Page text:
Sick of being sick? 5 easy ways to super-charge your immune system
Yes, we know spring is around the corner.
But somehow these last few weeks of winter, I find, is always the time when we all succumb to colds and sniffles in my family.
And now, having coughed and sneezed my way through most of the past couple of weeks, including battled a very painful sinus infection, I am very keen to give my immune system a proper boost.
According to researchers at Harvard, most importantly, the immune system requires balance and harmony – after all, it is a complex and diverse system within our body. And the thing is, while few direct links between lifestyle and enhanced immune function have been proven, experts are in agreement that general healthy-living strategies are a good way to start giving your immune system the upper hand.
Right so, healthy living it is. And I am starting with all of these:
1. Eat healthy food
First of all, if you suspect your diet is not providing you with all your micronutrient needs, taking a daily multivitamin and mineral supplement is always a good idea. However, most experts agree that for your overall health and wellbeing, eating a healthy, balanced diet is better for you that just continuing eating poorly and popping a supplement.
In fact, feeding your body certain foods may help keep your immune system strong, and so if you're looking for ways to prevent winter colds and the flu, your first step should be a visit to your local grocery store or farmer's market.
Here are 10 foods in particular that have been proven to have a positive effect on your immune system: Citrus fruits, red peppers, broccoli, garlic, ginger, spinach, yogurt, almonds, green tea and kiwi.
2. Sleep enough
Not only is getting sufficient sleep important for your overall feeling of wellness and alertness the following day, it is also vital for your immune system, as it turns out.
In fact, studies show that people who don't get quality sleep or enough sleep are more likely to get sick after being exposed to a virus, such as a common cold virus. According to the Mayo Clinic lack of sleep can also affect how fast you recover if you do get sick.
When you sleep, your immune system releases proteins called cytokines, some of which help promote sleep. Certain cytokines need to increase when you have an infection or inflammation, or when you're under stress. Not getting enough shuteye may decrease production of these protective cytokines. In addition, infection-fighting antibodies and cells are reduced during periods when you don't get enough sleep.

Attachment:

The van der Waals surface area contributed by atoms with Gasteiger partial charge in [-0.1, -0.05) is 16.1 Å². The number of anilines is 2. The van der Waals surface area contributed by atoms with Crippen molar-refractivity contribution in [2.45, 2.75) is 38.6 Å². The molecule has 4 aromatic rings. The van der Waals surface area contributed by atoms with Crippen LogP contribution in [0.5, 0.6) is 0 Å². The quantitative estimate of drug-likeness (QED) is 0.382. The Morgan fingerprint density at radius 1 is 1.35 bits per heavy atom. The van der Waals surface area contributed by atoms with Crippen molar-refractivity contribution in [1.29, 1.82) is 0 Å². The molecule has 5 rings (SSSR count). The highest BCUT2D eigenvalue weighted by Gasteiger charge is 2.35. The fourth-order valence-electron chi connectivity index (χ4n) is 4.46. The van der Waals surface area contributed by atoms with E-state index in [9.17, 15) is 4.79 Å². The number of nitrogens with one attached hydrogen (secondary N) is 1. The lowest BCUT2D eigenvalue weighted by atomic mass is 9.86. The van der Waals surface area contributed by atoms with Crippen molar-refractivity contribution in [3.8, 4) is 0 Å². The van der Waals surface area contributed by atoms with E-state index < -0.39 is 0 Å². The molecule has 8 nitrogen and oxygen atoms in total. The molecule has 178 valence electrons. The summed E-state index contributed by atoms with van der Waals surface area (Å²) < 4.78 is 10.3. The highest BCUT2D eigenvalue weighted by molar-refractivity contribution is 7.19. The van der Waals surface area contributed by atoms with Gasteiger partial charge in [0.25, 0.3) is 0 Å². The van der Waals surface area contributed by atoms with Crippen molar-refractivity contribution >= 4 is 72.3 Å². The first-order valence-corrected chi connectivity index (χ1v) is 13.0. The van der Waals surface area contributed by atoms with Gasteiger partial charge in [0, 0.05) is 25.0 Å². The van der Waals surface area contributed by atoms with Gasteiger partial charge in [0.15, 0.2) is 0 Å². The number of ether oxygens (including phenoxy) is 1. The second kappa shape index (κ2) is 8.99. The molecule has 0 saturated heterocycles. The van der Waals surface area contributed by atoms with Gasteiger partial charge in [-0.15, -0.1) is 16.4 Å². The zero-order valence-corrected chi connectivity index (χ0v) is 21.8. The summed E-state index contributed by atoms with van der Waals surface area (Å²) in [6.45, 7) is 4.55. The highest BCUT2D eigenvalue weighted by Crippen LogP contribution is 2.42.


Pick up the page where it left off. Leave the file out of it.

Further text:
Aim for at least seven hours of sleep a night, ideally eight – and you'll soon notice a difference in your overall energy and wellbeing too.
3. Get outside in daylight
In order to get your body into a healthy cycle of feeling awake in the morning and tired come nighttime (hello melatonin!), you need to get exposed to sufficient daylight during daylight hours.
As well as boosting our energy levels, the vitamin D we get from sun exposure plays an important part in keeping our immune system healthy too. The problem? Most of us don't get enough sunshine and daylight as part of our daily life. And the thing is, proper stores of Vitamin D have been directly linked to lower rates of the flu and other illnesses.
Aim to spend at least 20-30 minutes outdoors every day when it is bright, and during the winter months, in our part of the world, you might look into also popping a vitamin D supplement.
4. Cut down on your alcohol consumption
If you've been aperol spritz-ing your way through summer, and am currently looking forward to cozy nights in with a glass of wine in hand, be aware that you could be doing your immune system a major disservice.
In fact, according to research, getting “tipsy” or “drunk” can drastically lower your immune system for up to 24 hours after you were drinking.
Other studies have shown that people who are regular drinkers have higher rates of respiratory illness.
So try swapping your glass of wine for a warming chai tea. Or how about that pumpkin spice latte?
5. Eliminate – or at least minimize – stress
We are all living lives that for the most part are far too stressful – and as well as having a really bad effect on our mental health, stress has also been proven to impact our immune system in a negative way too.
The reason? There is a closely linked relationship between our mind and body. Meaning, emotional stress. can present itself in a wide variety of maladies, including stomach upset, hives, and even heart disease. What is important to remember is that we all deal with stress differently, and a situation that one person finds extremely stressful might not seem so bad at all to another. This means, of course, that we need to be better at identifying the stressors in our own life – and deal with them accordingly.
Everyone will experience short bursts of stress. An exam, for instance, or a work project that is proving tricky. However, scientists agree that it is the chronic, long-term stress that is really bad for our health, and that we need to try and so something about.
Chronic stress increases a hormone called cortisol – sustained elevation of this hormone suppresses the immune system after time.
So we all need to get better at letting this go. Meditate, do yoga, tackle and issue and put it to rest – whatever you can do to lower the constant stressors in your life, do it – your body will thank you for it.